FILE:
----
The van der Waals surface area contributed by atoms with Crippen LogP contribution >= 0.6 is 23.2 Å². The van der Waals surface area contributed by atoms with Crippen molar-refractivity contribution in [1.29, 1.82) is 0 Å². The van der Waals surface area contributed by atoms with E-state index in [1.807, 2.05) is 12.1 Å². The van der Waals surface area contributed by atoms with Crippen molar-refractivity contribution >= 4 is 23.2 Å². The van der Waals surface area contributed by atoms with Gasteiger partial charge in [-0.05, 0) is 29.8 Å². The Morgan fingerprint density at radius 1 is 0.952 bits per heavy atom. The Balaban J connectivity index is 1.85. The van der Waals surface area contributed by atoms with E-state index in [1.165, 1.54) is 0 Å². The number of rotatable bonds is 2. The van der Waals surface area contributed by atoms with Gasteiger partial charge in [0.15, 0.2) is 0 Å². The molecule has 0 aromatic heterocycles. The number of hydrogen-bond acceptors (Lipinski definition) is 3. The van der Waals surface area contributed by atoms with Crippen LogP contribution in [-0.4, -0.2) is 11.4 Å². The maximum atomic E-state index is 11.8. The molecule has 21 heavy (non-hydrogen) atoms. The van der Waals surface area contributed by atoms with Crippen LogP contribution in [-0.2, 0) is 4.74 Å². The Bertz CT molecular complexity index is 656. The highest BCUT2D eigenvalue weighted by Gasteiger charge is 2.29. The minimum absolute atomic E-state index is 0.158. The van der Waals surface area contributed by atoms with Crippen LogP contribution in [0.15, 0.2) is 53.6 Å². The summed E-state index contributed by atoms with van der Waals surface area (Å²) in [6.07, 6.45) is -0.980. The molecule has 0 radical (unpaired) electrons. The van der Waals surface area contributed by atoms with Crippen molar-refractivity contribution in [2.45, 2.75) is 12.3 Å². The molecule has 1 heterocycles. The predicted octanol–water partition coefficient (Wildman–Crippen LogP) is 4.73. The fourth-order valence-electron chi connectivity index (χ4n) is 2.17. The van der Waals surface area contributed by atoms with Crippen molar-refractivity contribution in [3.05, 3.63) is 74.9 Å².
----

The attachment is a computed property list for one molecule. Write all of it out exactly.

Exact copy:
The van der Waals surface area contributed by atoms with Crippen LogP contribution >= 0.6 is 23.2 Å². The van der Waals surface area contributed by atoms with Crippen molar-refractivity contribution in [1.29, 1.82) is 0 Å². The van der Waals surface area contributed by atoms with E-state index in [1.807, 2.05) is 12.1 Å². The van der Waals surface area contributed by atoms with Crippen molar-refractivity contribution >= 4 is 23.2 Å². The van der Waals surface area contributed by atoms with Gasteiger partial charge in [-0.05, 0) is 29.8 Å². The Morgan fingerprint density at radius 1 is 0.952 bits per heavy atom. The Balaban J connectivity index is 1.85. The van der Waals surface area contributed by atoms with E-state index in [1.165, 1.54) is 0 Å². The number of rotatable bonds is 2. The van der Waals surface area contributed by atoms with Gasteiger partial charge in [0.15, 0.2) is 0 Å². The molecule has 0 aromatic heterocycles. The number of hydrogen-bond acceptors (Lipinski definition) is 3. The van der Waals surface area contributed by atoms with Crippen LogP contribution in [-0.4, -0.2) is 11.4 Å². The maximum atomic E-state index is 11.8. The molecule has 21 heavy (non-hydrogen) atoms. The van der Waals surface area contributed by atoms with Crippen LogP contribution in [-0.2, 0) is 4.74 Å². The Bertz CT molecular complexity index is 656. The highest BCUT2D eigenvalue weighted by Gasteiger charge is 2.29. The minimum absolute atomic E-state index is 0.158. The van der Waals surface area contributed by atoms with Crippen LogP contribution in [0.15, 0.2) is 53.6 Å². The summed E-state index contributed by atoms with van der Waals surface area (Å²) in [6.07, 6.45) is -0.980. The molecule has 0 radical (unpaired) electrons. The van der Waals surface area contributed by atoms with Crippen molar-refractivity contribution in [2.45, 2.75) is 12.3 Å². The molecule has 1 heterocycles. The predicted octanol–water partition coefficient (Wildman–Crippen LogP) is 4.73. The fourth-order valence-electron chi connectivity index (χ4n) is 2.17. The van der Waals surface area contributed by atoms with Crippen molar-refractivity contribution in [3.05, 3.63) is 74.9 Å².